Wednesday, 14 December 2011

No blow zone

Red phosphorus - from Wikipedia

You can’t have a career in chemistry without a few accidents. One of mine was an incident with a jar of red phosphorus. Somehow, and I don’t remember how, I managed to set it on fire.

Now as you know, if you ignite a solid, carbon-based fuel such as a piece of wood, you can generally put it out by blowing it out like a match. It doesn’t work with red phosphorus.

If you blow on burning red phosphorus it flares up like a sodding great blowlamp. I know - I've tried it. Never again.

For a jar of red phosphorus like the one I’d managed to set on fire, the best way to put it out is simply to put the lid back on. It works a treat.

In the end though, all it cost me to learn this little lesson was one eyebrow. Could have been worse too – I could have dropped the jar. 


David Duff said...

Ah, yes, I remember you 'stinks-lot' were never to be trusted at school!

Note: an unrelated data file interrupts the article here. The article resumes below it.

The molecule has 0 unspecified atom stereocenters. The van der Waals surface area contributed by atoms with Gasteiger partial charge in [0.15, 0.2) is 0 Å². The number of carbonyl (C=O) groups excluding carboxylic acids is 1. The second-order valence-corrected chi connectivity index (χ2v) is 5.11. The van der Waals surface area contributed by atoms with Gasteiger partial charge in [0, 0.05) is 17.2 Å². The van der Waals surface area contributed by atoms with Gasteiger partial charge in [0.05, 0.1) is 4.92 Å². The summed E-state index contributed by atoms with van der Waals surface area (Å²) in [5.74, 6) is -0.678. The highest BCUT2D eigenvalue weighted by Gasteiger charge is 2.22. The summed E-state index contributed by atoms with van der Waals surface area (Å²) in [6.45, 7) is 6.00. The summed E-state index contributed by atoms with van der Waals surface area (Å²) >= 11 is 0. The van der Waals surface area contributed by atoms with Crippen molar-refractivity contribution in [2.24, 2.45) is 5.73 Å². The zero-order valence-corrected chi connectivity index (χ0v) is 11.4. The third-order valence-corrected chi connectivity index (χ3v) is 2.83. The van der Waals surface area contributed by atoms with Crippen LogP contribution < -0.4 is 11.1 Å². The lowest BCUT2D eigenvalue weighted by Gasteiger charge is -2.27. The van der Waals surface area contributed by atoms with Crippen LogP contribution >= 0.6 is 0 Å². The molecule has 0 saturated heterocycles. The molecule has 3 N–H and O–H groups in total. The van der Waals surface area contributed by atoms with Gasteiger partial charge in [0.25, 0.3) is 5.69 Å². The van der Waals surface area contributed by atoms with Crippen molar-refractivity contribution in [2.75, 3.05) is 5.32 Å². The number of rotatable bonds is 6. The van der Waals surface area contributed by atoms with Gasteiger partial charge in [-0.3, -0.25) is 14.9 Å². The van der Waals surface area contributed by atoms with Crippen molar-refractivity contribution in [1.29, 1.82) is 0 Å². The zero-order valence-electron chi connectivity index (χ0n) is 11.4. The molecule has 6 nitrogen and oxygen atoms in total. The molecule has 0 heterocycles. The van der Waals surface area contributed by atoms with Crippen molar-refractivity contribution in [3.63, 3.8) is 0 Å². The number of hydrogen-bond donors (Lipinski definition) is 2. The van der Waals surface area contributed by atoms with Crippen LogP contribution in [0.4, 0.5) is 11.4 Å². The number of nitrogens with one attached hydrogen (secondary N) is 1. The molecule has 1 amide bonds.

A K Haart said...

DD - with good reason!

Sam Vega said...

"A man who carries a cat by the tail learns something he can learn in no other way."

Mark Twain.

If only all life's lessons were so clear and so simple.

rogerh said...

Some declare "Experience is directly proportional to the amount of expensive equipment ruined". Some might substitute lives lost or economies bankrupted.

At least AK learned something.

A K Haart said...

SV - I wonder how he knew?

rogerh - I wonder if modern students get near red phosphorus. Less chance of an accident and no chance of learning the lesson.

rogerh said...

Minor accidents and near misses serve a uaeful purpose to the aware, a reminder just how easily things can go wrong and that we are not as clever as we think.

As for school chemistry I look forward to the revival of the methane - oxygen - spark demonstration - banned in the '30s. Useful for two reasons - it is exciting and it puts up the price of science teachers.